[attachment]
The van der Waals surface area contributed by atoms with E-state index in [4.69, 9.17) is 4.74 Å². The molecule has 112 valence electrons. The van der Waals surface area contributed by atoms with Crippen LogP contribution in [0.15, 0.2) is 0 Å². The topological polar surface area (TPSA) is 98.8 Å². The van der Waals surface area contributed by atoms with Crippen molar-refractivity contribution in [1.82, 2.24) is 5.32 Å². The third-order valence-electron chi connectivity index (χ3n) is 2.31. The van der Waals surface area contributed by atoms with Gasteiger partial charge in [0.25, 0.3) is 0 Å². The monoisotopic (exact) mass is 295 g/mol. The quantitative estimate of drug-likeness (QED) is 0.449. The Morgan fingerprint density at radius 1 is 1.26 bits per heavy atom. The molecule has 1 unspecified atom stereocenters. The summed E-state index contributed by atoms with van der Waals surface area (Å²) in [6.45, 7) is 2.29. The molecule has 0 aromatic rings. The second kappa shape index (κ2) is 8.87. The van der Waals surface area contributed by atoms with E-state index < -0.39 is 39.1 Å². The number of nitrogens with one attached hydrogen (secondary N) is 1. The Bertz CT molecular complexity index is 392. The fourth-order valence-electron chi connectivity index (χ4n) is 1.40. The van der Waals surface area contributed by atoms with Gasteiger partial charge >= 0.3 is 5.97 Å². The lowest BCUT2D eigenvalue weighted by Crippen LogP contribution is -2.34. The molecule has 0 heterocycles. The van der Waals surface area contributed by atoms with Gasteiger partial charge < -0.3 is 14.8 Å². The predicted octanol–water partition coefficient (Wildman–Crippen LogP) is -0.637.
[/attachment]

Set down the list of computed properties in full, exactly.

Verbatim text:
The van der Waals surface area contributed by atoms with E-state index in [4.69, 9.17) is 4.74 Å². The molecule has 112 valence electrons. The van der Waals surface area contributed by atoms with Crippen LogP contribution in [0.15, 0.2) is 0 Å². The topological polar surface area (TPSA) is 98.8 Å². The van der Waals surface area contributed by atoms with Crippen molar-refractivity contribution in [1.82, 2.24) is 5.32 Å². The third-order valence-electron chi connectivity index (χ3n) is 2.31. The van der Waals surface area contributed by atoms with Gasteiger partial charge in [0.25, 0.3) is 0 Å². The monoisotopic (exact) mass is 295 g/mol. The quantitative estimate of drug-likeness (QED) is 0.449. The Morgan fingerprint density at radius 1 is 1.26 bits per heavy atom. The molecule has 1 unspecified atom stereocenters. The summed E-state index contributed by atoms with van der Waals surface area (Å²) in [6.45, 7) is 2.29. The molecule has 0 aromatic rings. The second kappa shape index (κ2) is 8.87. The van der Waals surface area contributed by atoms with E-state index < -0.39 is 39.1 Å². The number of nitrogens with one attached hydrogen (secondary N) is 1. The Bertz CT molecular complexity index is 392. The fourth-order valence-electron chi connectivity index (χ4n) is 1.40. The van der Waals surface area contributed by atoms with Gasteiger partial charge >= 0.3 is 5.97 Å². The lowest BCUT2D eigenvalue weighted by Crippen LogP contribution is -2.34. The molecule has 0 heterocycles. The van der Waals surface area contributed by atoms with Gasteiger partial charge < -0.3 is 14.8 Å². The predicted octanol–water partition coefficient (Wildman–Crippen LogP) is -0.637.